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Good to Great: Why Some Companies Make the Leap... and Others Dont by James C. CollinsTo find the keys to greatness, Collinss 21-person research team read and coded 6,000 articles, generated more than 2,000 pages of interview transcripts and created 384 megabytes of computer data in a five-year project. The findings will surprise many readers and, quite frankly, upset others.
Built to Last, the defining management study of the nineties, showed how great companies triumph over time and how long-term sustained performance can be engineered into the DNA of an enterprise from the very beginning.
But what about the company that is not born with great DNA? How can good companies, mediocre companies, even bad companies achieve enduring greatness?
For years, this question preyed on the mind of Jim Collins. Are there companies that defy gravity and convert long-term mediocrity or worse into long-term superiority? And if so, what are the universal distinguishing characteristics that cause a company to go from good to great?
Using tough benchmarks, Collins and his research team identified a set of elite companies that made the leap to great results and sustained those results for at least fifteen years. How great? After the leap, the good-to-great companies generated cumulative stock returns that beat the general stock market by an average of seven times in fifteen years, better than twice the results delivered by a composite index of the worlds greatest companies, including Coca-Cola, Intel, General Electric, and Merck.
The research team contrasted the good-to-great companies with a carefully selected set of comparison companies that failed to make the leap from good to great. What was different? Why did one set of companies become truly great performers while the other set remained only good?
The findings of the Good to Great study will surprise many readers and shed light on virtually every area of management strategy and practice. The findings include:
Level 5 Leaders: The research team was shocked to discover the type of leadership required to achieve greatness.
The Hedgehog Concept (Simplicity within the Three Circles): To go from good to great requires transcending the curse of competence.
A Culture of Discipline: When you combine a culture of discipline with an ethic of entrepreneurship, you get the magical alchemy of great results. Technology Accelerators: Good-to-great companies think differently about the role of technology.
The Flywheel and the Doom Loop: Those who launch radical change programs and wrenching restructurings will almost certainly fail to make the leap.
Book Summary: Good to Great by Jim Collins
Good to Great
Literally, couldn't turn my eyes off the book. Full of facts that don't just relate to the business concepts but to general life situations. This book is a key to our motivation in life, understanding how Fantastic book, the best thing is that it's related to real life. Even though the information about the companies may become extinct however the principle of leadreship and a path to making the company great Please sign in to write a review. If you have changed your email address then contact us and we will update your details.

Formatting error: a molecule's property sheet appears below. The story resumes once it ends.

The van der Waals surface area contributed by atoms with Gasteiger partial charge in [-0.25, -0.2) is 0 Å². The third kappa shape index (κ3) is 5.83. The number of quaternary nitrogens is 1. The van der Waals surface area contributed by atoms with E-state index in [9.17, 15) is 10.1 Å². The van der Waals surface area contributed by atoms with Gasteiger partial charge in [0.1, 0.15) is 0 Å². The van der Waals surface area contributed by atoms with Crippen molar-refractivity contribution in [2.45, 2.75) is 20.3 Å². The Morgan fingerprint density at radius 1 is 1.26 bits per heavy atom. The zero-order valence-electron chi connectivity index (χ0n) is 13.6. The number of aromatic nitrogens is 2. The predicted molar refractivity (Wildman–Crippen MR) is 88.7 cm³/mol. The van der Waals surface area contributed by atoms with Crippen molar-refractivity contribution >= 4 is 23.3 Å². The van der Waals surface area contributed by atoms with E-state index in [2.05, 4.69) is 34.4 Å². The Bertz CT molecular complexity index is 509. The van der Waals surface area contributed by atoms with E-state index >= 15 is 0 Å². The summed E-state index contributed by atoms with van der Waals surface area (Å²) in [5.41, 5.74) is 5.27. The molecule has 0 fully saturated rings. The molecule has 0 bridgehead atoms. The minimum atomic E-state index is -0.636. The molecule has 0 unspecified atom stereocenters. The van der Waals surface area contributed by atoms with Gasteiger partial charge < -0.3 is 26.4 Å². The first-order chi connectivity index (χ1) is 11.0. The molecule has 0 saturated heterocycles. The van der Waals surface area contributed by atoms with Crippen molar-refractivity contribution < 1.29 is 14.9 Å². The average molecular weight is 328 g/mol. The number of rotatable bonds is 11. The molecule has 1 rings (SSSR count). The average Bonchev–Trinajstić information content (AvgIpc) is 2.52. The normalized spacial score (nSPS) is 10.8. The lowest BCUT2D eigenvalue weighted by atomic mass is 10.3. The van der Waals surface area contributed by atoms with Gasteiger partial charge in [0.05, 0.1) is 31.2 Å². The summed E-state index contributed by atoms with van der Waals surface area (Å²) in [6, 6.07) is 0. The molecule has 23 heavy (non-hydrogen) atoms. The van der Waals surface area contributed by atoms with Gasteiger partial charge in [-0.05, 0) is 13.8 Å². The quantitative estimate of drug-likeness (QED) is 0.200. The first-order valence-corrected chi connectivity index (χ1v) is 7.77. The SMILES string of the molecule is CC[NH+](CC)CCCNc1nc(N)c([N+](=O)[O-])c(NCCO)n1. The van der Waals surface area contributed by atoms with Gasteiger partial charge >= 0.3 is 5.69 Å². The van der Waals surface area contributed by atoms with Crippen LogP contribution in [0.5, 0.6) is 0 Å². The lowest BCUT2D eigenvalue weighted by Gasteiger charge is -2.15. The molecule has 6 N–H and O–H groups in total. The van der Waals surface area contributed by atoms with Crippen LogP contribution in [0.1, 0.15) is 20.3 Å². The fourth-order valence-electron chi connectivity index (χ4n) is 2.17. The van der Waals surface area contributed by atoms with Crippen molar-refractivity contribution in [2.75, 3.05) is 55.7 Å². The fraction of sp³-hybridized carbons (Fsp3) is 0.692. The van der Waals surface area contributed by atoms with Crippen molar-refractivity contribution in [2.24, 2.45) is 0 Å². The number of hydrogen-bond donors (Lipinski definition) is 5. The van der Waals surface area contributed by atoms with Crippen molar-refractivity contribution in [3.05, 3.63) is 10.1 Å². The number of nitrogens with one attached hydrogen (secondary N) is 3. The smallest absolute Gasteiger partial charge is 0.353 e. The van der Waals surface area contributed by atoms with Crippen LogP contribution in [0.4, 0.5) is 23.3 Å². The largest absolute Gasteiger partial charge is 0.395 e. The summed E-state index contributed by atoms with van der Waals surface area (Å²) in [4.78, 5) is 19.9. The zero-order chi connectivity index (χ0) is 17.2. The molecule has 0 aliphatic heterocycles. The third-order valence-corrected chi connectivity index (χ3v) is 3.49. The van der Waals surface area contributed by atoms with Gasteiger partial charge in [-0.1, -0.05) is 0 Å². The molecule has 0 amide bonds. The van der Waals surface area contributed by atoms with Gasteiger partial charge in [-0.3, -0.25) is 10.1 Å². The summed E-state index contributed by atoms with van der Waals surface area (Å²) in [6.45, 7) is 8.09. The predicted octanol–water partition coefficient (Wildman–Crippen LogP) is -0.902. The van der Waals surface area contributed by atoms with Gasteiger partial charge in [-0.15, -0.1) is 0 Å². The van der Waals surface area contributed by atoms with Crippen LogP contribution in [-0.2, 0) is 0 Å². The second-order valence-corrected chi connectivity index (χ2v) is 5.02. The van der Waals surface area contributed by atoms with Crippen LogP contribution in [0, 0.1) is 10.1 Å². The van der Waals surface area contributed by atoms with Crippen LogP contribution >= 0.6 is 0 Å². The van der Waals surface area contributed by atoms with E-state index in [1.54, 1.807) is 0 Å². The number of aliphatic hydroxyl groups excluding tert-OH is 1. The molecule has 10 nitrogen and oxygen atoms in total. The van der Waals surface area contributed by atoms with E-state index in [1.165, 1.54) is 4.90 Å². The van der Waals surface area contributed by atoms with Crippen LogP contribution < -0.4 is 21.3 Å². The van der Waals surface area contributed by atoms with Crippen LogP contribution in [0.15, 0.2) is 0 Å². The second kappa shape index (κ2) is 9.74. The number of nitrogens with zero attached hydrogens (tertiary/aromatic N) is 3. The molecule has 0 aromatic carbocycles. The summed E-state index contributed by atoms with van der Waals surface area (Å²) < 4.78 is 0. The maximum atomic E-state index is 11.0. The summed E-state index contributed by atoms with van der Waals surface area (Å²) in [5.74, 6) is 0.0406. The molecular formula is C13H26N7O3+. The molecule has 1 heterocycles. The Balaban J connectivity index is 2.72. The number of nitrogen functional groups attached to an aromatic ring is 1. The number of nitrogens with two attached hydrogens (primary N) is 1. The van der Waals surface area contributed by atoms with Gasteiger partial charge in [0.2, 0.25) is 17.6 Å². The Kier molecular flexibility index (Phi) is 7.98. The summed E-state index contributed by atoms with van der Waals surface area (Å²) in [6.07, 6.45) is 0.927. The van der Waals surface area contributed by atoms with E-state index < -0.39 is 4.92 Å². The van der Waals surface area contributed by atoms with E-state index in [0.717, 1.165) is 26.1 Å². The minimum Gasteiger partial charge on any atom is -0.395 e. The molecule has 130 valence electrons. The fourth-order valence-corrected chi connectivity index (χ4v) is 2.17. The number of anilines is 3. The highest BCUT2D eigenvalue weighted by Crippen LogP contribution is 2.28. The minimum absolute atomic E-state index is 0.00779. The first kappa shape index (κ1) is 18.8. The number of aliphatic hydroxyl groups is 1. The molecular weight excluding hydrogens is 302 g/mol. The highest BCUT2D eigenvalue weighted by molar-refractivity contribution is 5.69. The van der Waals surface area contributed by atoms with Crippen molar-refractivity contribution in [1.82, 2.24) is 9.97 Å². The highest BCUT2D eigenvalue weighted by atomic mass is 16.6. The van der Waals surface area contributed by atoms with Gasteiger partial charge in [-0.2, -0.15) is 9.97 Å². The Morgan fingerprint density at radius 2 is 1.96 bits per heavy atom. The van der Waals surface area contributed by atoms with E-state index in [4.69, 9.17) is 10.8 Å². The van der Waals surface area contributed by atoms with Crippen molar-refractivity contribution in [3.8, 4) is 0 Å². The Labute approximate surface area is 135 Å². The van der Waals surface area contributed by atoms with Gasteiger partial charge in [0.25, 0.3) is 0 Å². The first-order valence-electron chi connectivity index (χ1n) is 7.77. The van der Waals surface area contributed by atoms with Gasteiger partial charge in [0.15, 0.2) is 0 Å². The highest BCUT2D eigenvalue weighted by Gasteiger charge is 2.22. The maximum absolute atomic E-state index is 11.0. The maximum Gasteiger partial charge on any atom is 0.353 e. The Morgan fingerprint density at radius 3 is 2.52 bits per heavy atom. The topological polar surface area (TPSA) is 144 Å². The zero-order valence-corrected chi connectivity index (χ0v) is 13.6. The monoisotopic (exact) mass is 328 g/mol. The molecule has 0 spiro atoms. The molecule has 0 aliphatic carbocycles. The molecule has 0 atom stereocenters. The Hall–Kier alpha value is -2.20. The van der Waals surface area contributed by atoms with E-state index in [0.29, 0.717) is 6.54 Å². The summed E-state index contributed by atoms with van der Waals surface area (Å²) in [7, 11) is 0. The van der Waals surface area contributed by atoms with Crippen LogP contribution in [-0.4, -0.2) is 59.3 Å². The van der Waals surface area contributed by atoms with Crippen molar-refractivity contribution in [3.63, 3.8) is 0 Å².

And Others Don't is a management book where author Jim Collins takes a look at solid data on some of the biggest companies in the world and talks about how an average company can become a great company. And Others Don't , the author uses fully researched data to form conclusions on why companies fail to transition between being average to being great while others succeed. For the purpose of the book, being great has been defined as financial performance of companies that far exceed the norms set by others. Jim Collins created the concept of this book after writing another management study that talked about the methodology of infusing a company with the DNA it needs to achieve greatness. For the purpose of the study, the author used a team of researchers who reportedly studied 6, articles, transcribed 2, pages from interviews and also generated megabytes of data during a five-year project. The book highlights seven different characteristics that are inherent qualities of great companies. There are also comparators that are used as examples of similar companies that were present in similar spaces who failed to transition into greatness.
Buy Good To Great 1st by Jim Collins (ISBN: ) from Amazon's Book Store. Everyday low prices and free delivery on eligible orders.
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Can A Small Business Achieve Greatness?
There are two options in life: greatness or mediocrity. But greatness seems so elusive, even so pompous. And can a small business achieve greatness or do you have to be a dominant player like Apple, Disney and Walmart. But instead of the massive journey to greatness, this episode shows you a tiny path. A path most of us can manage with just a little bit of effort. A life of mediocrity is hardly worth living.
I want to give you a lobotomy about change. I want you to realize that nearly all operating prescriptions for creating large-scale corporate change are nothing but myths. The Myth of the Change Program: This approach comes with the launch event, the tag line, and the cascading activities. The Myth of Stock Options: Stock options, high salaries, and bonuses are incentives that grease the wheels of change. The Myth of Acquisitions: You can buy your way to growth, so it figures that you can buy your way to greatness. Totally wrong. Here are the facts of life about these and other change myths.